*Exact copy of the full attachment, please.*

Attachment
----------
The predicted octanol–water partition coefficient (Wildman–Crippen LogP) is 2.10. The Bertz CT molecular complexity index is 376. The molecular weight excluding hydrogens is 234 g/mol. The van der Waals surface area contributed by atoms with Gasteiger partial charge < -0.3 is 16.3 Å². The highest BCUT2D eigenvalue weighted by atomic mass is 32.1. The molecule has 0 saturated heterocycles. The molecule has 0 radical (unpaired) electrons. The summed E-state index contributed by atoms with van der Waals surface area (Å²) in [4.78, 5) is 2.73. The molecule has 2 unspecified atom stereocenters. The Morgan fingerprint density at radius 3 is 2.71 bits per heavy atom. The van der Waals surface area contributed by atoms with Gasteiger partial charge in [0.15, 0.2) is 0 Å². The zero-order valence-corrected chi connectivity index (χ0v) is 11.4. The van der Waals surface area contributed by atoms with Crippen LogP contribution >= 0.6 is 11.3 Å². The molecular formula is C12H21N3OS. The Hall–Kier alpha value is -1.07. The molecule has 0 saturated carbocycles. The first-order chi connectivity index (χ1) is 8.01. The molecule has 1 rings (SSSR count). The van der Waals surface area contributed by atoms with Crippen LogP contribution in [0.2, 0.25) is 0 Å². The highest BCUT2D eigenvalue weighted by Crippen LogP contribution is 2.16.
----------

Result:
The predicted octanol–water partition coefficient (Wildman–Crippen LogP) is 2.10. The Bertz CT molecular complexity index is 376. The molecular weight excluding hydrogens is 234 g/mol. The van der Waals surface area contributed by atoms with Gasteiger partial charge < -0.3 is 16.3 Å². The highest BCUT2D eigenvalue weighted by atomic mass is 32.1. The molecule has 0 saturated heterocycles. The molecule has 0 radical (unpaired) electrons. The summed E-state index contributed by atoms with van der Waals surface area (Å²) in [4.78, 5) is 2.73. The molecule has 2 unspecified atom stereocenters. The Morgan fingerprint density at radius 3 is 2.71 bits per heavy atom. The van der Waals surface area contributed by atoms with Gasteiger partial charge in [0.15, 0.2) is 0 Å². The zero-order valence-corrected chi connectivity index (χ0v) is 11.4. The van der Waals surface area contributed by atoms with Crippen LogP contribution >= 0.6 is 11.3 Å². The molecular formula is C12H21N3OS. The Hall–Kier alpha value is -1.07. The molecule has 0 saturated carbocycles. The first-order chi connectivity index (χ1) is 8.01. The molecule has 1 rings (SSSR count). The van der Waals surface area contributed by atoms with Crippen LogP contribution in [0.2, 0.25) is 0 Å². The highest BCUT2D eigenvalue weighted by Crippen LogP contribution is 2.16.